May 26, 2010 in City

No conflict in Otto Zehm case

Defense of officer OK, judge rules
By The Spokesman-Review
 
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A federal judge decided Tuesday there’s no conflict of interest in how private attorney Carl Oreskovich has defended Spokane police Officer Karl F. Thompson Jr. in civil and criminal cases stemming from the fatal confrontation with Otto Zehm.

U.S. District Court Judge Philip Pro, of Las Vegas, had been appointed to decide the conflict issue. The presiding judge, U.S. District Court Judge Fred Van Sickle, is expected to hold a hearing this week to discuss how to move forward with the criminal trial in which Thompson is charged with using excessive force in subduing Zehm, who was unarmed, and with lying to investigators about the March 2006 encounter in a north Spokane convenience store.

Pro ruled that Thompson understood the ramifications when he waived his right to a fair trial, which allows Oreskovich to represent him in both a $2.9 million civil case filed by Zehm’s family and the criminal case set to start June 2. That dual representation creates an inherent conflict because what’s best for the city of Spokane in the civil case might not be in Thompson’s best interest in the criminal trial, and vice versa.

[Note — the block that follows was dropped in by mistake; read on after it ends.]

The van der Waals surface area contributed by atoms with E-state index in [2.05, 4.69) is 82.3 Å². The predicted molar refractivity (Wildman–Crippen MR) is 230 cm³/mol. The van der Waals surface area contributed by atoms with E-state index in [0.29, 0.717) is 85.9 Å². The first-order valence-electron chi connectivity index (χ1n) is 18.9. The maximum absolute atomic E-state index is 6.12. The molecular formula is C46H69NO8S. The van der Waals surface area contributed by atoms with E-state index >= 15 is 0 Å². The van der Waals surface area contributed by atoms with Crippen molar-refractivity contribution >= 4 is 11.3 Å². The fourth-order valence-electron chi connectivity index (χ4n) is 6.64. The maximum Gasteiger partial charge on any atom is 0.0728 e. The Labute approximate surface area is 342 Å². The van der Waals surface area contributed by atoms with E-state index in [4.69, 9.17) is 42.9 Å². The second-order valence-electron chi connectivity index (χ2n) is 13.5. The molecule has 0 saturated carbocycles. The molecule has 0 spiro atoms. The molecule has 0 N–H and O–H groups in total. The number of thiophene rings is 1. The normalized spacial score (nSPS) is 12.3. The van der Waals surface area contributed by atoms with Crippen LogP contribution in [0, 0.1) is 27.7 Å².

“Although it is not possible at this point to predict whether some actual conflict of interest may emerge as this case proceeds through trial, none is apparent now,” Pro wrote. “As set forth above, any potential conflict is not so serious that Thompson could not waive it.”

Assistant U.S. Attorney Timothy Durkin asked Pro on Monday to decide how to proceed after alleging in court records that Oreskovich used his position as special city attorney to gather information provided by confidential interviews conducted by Assistant City Attorney Rocky Treppiedi.

Durkin pointed out that Treppiedi and other city attorneys withdrew from the civil case only after federal prosecutors alleged a conflict of interest about how they interviewed officers before and after they testified before a federal grand jury and passed that information about the criminal case to Oreskovich.

But Pro said he could find “no evidence” that Oreskovich has received information that would have normally been kept secret as attorney-client communications.

Pro agreed that the city’s decision to hire Oreskovich to represent Thompson in the civil case and his appointment to represent him in the criminal case “may give rise to appearance or potential for conflict of interest,” he wrote. “However, an examination of the factual record shows no actual conflict of interest exists.”


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